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Let's say I have this

typedef struct qwerty {
    void *f;
} qwerty_t;

and I want to do this

static qwerty_t x    = {
    .f = (void *)some_external_function
};

I'm getting error: initializer element is not constant because (if I understand correctly) the direction of some_external_function is unknown when I'm compiling.

If that is not the correct explanation of the error, please explain what is.

Also, how can I initialize .f to the direction of that function?

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Please someone correct me on this, but isn't casting function pointers UB. >>f = (void *)some_function –  this Sep 14 '13 at 0:28
    
@self.: In standard C, yes — there is no guarantee that a function pointer will fit into a data pointer. However, fortunately, POSIX steps in and mandates that the size of data pointers is the same as the size of function pointers — sizeof(void *) == sizeof(void (*)(void)). –  Jonathan Leffler Sep 14 '13 at 0:39
1  
Can you show the declaration of some_external_function? If, for example, it is itself a function pointer, not an actual function, you would get that error. –  Jonathan Leffler Sep 14 '13 at 0:41
    
@JonathanLeffler indeed, you're right. I was doing exactly that. Now it's fixed :) I should have tried with a simple POC before asking here. Thank you for the help anyways –  alexandernst Sep 14 '13 at 0:43
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2 Answers 2

up vote 3 down vote accepted

From the comments to the question:

  1. You don't show the declaration of some_external_function? If, for example, it is itself a function pointer, not an actual function, you would get that error. — Jonathan Leffler

  2. Indeed, you're right. I was doing exactly that. — alexandernst

I'm not sure it's definitive, but... GCC 4.8.1 on Mac OS X 10.8.4 accepts this code OK:

extern int some_external_function(int, int);

typedef struct qwerty {
    void *f;
} qwerty_t;

static qwerty_t x    = {
    .f = (void *)some_external_function
};

int main(void)
{
    int i = 1;
    int j = 2;
    int (*f)(int, int) = (int (*)(int, int))x.f;
    return f(i, j);
}

int some_external_function(int i, int j)
{
    return i + j;
}

When compiled 'extra fussy' like this, you get some warnings:

$ gcc -std=c99   -Wall -Wextra -pedantic fp.c -o fp  
fp.c:8:14: warning: ISO C forbids conversion of function pointer to object pointer type [-Wpedantic]
         .f = (void *)some_external_function
              ^
fp.c: In function ‘main’:
fp.c:15:26: warning: ISO C forbids conversion of object pointer to function pointer type [-Wpedantic]
     int (*f)(int, int) = (int (*)(int, int))x.f;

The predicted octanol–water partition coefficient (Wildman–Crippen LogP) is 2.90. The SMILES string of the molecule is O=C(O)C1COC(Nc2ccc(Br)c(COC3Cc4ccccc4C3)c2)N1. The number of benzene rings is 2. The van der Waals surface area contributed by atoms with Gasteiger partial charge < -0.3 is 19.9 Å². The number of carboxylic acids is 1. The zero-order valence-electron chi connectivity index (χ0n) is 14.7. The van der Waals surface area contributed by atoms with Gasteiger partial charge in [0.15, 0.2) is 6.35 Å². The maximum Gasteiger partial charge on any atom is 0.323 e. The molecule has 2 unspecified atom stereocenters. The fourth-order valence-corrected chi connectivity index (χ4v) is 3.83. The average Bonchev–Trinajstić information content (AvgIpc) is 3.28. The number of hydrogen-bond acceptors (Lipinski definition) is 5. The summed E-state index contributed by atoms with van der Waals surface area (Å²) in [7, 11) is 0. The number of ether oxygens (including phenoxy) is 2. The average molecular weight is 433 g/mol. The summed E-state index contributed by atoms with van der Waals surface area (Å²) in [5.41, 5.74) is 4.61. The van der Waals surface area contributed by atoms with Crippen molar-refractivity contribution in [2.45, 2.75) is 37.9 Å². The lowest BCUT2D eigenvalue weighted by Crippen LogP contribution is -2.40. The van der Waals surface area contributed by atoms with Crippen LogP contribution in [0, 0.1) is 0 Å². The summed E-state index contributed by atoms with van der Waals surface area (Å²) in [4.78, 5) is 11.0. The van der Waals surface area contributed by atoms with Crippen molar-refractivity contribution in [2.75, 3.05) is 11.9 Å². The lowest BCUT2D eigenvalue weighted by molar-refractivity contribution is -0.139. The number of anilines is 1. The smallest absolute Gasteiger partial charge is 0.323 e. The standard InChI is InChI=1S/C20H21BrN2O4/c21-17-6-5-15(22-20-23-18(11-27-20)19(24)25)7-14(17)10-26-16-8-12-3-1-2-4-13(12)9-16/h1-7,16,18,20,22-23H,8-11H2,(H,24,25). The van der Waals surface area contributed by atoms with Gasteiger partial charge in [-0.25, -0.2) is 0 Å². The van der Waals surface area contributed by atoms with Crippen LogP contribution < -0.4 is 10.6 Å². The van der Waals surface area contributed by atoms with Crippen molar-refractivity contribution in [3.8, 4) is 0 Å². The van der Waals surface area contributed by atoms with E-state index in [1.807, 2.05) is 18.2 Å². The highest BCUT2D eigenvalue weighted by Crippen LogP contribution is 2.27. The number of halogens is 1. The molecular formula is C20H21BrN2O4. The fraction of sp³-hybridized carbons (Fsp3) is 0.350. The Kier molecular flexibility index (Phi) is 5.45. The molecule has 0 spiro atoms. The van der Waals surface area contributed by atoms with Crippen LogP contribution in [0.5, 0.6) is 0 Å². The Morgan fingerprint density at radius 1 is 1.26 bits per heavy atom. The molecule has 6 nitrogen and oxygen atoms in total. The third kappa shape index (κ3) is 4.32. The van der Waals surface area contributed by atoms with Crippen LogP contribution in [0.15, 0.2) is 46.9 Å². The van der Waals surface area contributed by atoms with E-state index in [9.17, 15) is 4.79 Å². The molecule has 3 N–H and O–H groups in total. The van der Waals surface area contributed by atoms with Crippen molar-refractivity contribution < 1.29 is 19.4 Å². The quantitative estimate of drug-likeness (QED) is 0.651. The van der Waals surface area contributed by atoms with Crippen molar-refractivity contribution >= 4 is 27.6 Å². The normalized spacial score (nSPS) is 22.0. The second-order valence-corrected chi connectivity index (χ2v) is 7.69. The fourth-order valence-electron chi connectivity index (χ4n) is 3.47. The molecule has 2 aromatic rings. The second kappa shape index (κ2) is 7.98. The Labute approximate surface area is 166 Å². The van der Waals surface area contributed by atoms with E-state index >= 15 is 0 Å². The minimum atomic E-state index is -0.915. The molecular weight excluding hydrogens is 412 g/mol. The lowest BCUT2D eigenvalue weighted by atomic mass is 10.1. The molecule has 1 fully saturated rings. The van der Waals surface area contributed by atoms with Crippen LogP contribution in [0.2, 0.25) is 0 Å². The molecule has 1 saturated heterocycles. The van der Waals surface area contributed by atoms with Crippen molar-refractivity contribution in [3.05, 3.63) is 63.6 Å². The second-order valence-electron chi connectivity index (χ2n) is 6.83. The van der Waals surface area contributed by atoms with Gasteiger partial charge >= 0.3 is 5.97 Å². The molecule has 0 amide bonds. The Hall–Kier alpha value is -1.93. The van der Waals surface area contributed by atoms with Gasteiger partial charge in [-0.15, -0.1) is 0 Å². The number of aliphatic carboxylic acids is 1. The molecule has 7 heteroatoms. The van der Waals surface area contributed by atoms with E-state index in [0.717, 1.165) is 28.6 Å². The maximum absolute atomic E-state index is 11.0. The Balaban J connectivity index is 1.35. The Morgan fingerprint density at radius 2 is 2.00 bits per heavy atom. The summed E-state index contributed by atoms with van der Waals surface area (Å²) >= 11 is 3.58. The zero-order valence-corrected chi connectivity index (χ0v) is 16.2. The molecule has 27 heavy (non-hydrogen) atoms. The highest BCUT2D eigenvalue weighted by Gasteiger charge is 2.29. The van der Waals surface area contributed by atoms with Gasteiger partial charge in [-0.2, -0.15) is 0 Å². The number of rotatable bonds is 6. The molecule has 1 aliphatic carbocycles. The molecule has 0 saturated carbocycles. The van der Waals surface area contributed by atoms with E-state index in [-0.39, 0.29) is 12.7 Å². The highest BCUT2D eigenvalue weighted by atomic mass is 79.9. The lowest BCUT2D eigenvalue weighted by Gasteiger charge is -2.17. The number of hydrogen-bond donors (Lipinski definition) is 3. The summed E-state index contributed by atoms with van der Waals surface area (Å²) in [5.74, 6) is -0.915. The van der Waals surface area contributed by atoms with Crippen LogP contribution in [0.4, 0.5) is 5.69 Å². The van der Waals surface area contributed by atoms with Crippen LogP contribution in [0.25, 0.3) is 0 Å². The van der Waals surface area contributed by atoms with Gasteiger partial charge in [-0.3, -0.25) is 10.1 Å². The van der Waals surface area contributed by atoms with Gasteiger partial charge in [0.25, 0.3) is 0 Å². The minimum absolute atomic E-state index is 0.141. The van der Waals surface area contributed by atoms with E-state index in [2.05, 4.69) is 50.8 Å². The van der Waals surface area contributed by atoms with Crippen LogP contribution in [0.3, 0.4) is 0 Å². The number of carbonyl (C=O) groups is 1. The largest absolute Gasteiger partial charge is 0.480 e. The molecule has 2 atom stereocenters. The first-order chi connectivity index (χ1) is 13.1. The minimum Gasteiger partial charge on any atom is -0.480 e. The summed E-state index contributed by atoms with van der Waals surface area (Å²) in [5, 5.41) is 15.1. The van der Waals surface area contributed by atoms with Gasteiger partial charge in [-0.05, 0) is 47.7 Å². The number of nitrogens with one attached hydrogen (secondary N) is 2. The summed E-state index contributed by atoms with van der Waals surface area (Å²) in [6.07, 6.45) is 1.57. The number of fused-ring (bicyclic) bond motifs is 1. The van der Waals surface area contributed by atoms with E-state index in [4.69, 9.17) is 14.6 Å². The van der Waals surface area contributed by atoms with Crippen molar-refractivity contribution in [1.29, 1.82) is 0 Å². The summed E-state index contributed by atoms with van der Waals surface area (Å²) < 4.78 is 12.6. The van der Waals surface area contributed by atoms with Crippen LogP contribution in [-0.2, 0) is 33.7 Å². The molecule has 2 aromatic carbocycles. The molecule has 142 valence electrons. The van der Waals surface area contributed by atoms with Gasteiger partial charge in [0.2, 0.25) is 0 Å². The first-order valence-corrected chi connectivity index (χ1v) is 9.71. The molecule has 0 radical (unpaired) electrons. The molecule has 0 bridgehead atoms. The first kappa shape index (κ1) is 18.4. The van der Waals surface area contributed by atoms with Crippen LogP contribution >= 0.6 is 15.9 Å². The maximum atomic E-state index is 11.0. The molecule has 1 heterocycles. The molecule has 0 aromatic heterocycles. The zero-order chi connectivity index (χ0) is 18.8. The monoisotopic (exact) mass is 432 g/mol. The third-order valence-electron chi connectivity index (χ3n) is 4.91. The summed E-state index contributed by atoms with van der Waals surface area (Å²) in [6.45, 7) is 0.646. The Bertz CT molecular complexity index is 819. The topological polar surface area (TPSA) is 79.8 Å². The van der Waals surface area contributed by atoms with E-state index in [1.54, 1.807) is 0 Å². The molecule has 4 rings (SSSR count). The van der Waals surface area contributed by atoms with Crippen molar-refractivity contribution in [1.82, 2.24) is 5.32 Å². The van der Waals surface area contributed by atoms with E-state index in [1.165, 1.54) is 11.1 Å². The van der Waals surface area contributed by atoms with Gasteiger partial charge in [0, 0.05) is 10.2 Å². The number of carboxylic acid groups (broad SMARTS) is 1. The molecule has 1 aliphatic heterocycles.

^
$

The warnings are pedantically accurate — but POSIX states that the size of a function pointer must be the same as the size of a data pointer (whereas the C standard permits them to differ). Without -pedantic, there are no warnings.

Splitting the code into two files, one with definitions of x and main() and the other with the definition of some_external_function(), and compiling and linking yields no errors and no new warnings.

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I was thinking about this and... If I wanted to initialize a member to a function pointer, would it be possible? And how? –  alexandernst Sep 15 '13 at 17:10
    
In C99, you might use designated initializers like this: struct math_func { double x; double (*func)(double); } info = { .func = sin, .x = 0.0 };. Is that answering what you're after? (If not, please clarify your question in your comment.) –  Jonathan Leffler Sep 15 '13 at 17:12
    
Is it mandatory to know the returning type of the function? –  alexandernst Sep 15 '13 at 17:18
    
It depends on how sloppy your C programming is. How are you going to call the function successfully if you don't know the type of the value it returns? If you're going to ignore the return value, the function should return void, and the function pointer can require that. What's your use case? Are you suffering from an XY Problem? –  Jonathan Leffler Sep 15 '13 at 17:20
    
Yes, I guess I'm in a XY Problem, kind of. Let me create another question to keep this clean. Here: stackoverflow.com/questions/18815440 –  alexandernst Sep 15 '13 at 17:41
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This is likely because you are defining the static keyword for the x. Basically, C requires you to associate a static storage with a constant expression or value. Even something as simple as below would give you the same error:

int main() {
   int y = 10;
   static int z = y;
}
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Yeah, I thought that too, but I get the same thing even if I remove static. –  alexandernst Sep 14 '13 at 0:30
    
I tried removing static and defining the some_external_function (in the same file, ofcourse) and I did not run into this error. In addition, I quickly tried by including some_external_function in an external header file and I did not run into this issue as well. I am using gcc 4.2.1 on Mac OS. –  Manoj Pandey Sep 14 '13 at 0:34
    
Mac OS? As in "classic Mac OS"? Kudos to the binutils and gcc authors and contributors on it working on such an old platform! I haven't used that since I was a kid... Suddenly I miss Math Blaster... :-P –  Chrono Kitsune Sep 14 '13 at 0:40
    
For nitpickers like you, that would be Max OS X 10.7.5 :-) –  Manoj Pandey Sep 14 '13 at 0:46
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